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MedinCell receives grant from the Bill & Melinda Gates Foundation

December 7, 2017

French company MedinCell has been awarded $3.5M grant from the Bill & Melinda Gates Foundation to advance development of 6-month acting injectable contraceptive candidate with the company’s BEPO® technology. In the long-term, this program could facilitate access to contraception for millions of women in developing countries.

“By developing innovative and affordable contraceptives with the support of the Gates Foundation, we share the ambition to give every woman the chance to determine her own future,” says the company before adding “Coupling progestin molecules with our BEPO® technology enables us to design contraceptive products that meet users’ needs and address significant challenges such as low affordability, weak distribution systems or cultural barriers that exist in developing countries.”

An estimated 80 million women in developing countries have an unintended pregnancy each year1.
Among these women, one in four resorts to an unsafe abortion. Increasing access to efficient
contraceptives – with relevant family planning information and services – aims to reduce unintended
pregnancies, deaths from pregnancy and childbirth, abortion rates and lead to fewer infant deaths. It
also aims to improve educational and economic opportunities for women, and lead to healthier families
and communities.
The program aims to design a 6-month active contraceptive with a single injection. It would be the first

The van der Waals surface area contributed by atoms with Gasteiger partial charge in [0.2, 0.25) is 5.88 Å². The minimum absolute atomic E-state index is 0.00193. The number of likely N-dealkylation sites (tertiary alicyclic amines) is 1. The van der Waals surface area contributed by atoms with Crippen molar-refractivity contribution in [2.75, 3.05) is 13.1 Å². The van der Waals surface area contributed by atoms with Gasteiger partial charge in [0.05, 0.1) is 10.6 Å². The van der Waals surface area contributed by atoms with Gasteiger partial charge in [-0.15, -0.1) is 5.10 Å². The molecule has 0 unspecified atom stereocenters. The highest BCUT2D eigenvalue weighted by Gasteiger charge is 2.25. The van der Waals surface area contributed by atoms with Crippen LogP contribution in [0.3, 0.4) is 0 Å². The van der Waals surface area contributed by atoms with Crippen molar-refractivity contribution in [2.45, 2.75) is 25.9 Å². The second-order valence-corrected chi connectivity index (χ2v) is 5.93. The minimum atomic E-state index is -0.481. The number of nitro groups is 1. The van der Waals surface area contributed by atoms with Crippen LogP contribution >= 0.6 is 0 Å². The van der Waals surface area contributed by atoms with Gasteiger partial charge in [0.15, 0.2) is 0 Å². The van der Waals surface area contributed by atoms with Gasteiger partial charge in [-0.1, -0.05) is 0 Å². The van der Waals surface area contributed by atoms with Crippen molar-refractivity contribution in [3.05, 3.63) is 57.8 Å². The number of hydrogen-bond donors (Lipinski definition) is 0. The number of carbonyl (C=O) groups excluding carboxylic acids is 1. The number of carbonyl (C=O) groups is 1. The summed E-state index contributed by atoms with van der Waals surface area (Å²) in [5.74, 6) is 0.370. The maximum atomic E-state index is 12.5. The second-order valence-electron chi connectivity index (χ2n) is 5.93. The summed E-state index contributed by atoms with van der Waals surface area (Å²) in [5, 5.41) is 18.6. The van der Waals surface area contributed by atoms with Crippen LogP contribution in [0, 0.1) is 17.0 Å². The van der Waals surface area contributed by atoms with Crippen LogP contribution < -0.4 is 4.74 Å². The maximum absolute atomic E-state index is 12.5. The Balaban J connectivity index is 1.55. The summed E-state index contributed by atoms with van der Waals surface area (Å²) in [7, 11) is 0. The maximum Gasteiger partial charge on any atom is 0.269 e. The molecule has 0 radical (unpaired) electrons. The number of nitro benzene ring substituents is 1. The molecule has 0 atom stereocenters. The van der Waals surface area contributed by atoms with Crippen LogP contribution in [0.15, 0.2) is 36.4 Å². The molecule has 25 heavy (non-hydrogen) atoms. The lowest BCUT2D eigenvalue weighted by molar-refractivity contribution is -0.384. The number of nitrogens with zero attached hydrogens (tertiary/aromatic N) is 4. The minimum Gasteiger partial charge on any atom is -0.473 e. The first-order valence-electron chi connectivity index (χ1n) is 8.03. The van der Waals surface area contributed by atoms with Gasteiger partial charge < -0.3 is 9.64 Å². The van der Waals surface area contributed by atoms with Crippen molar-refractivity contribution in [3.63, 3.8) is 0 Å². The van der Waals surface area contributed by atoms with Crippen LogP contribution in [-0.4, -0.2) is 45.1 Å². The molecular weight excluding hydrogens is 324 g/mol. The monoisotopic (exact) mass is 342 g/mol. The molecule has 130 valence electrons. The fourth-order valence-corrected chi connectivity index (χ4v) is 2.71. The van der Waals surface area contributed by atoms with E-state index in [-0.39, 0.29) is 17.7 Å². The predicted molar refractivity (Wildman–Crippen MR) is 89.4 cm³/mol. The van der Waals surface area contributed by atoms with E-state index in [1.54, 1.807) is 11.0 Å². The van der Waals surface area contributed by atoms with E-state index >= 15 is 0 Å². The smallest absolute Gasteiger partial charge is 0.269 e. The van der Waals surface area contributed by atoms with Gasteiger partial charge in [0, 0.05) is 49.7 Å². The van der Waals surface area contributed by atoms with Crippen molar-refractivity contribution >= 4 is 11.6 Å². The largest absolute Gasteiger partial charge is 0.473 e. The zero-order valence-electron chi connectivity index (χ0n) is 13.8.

long-acting reversible contraceptive (LARC) that combines four essential features: progestin molecule,
subcutaneous injection, fully bioresorbable depot and affordability.
Studies have shown the superior effectiveness of LARC methods compared to other types of birth
control. The risk of contraceptive failure for women using oral contraceptive pills or other methods is
17 to 20 times higher than the risk for those using LARCs. Lack of patient adherence to contraceptive
treatments is the main explanation.2

Unlike others LARCs, such as contraceptive implants, no surgical intervention will be necessary with
the BEPO® contraceptive. After a simple subcutaneous injection of the BEPO® contraceptive, a depot
is formed that acts as a virtual-pump until it disappears completely. Due to BEPO’s high stability and
low development and production costs, the contraceptive should be suitable for non-profit programs
and be accessible to women in both developing and developed countries in accordance with MedinCell
commitment to Global Health.
Medincell will now begin formulating the new BEPO® contraceptive and expects to have candidate
products ready for next development stages (pre-clinical then clinical trials) within approximately two
years.

1. Gilda Sedgh,Susheela Singh, Rubina Hussain, “Intended and Unintended Pregnancies Worldwide in 2012 and Recent Trends” (2014)
2. Winner, B; Peipert, JF; Zhao, Q; Buckel, C; Madden, T; Allsworth, JE; Secura, GM. (2012), “Effectiveness of Long-Acting Reversible
Contraception”, New England Journal of Medicine, 366 (21): 1998–2007, doi:10.1056/NEJMoa1110855, PMID 22621627

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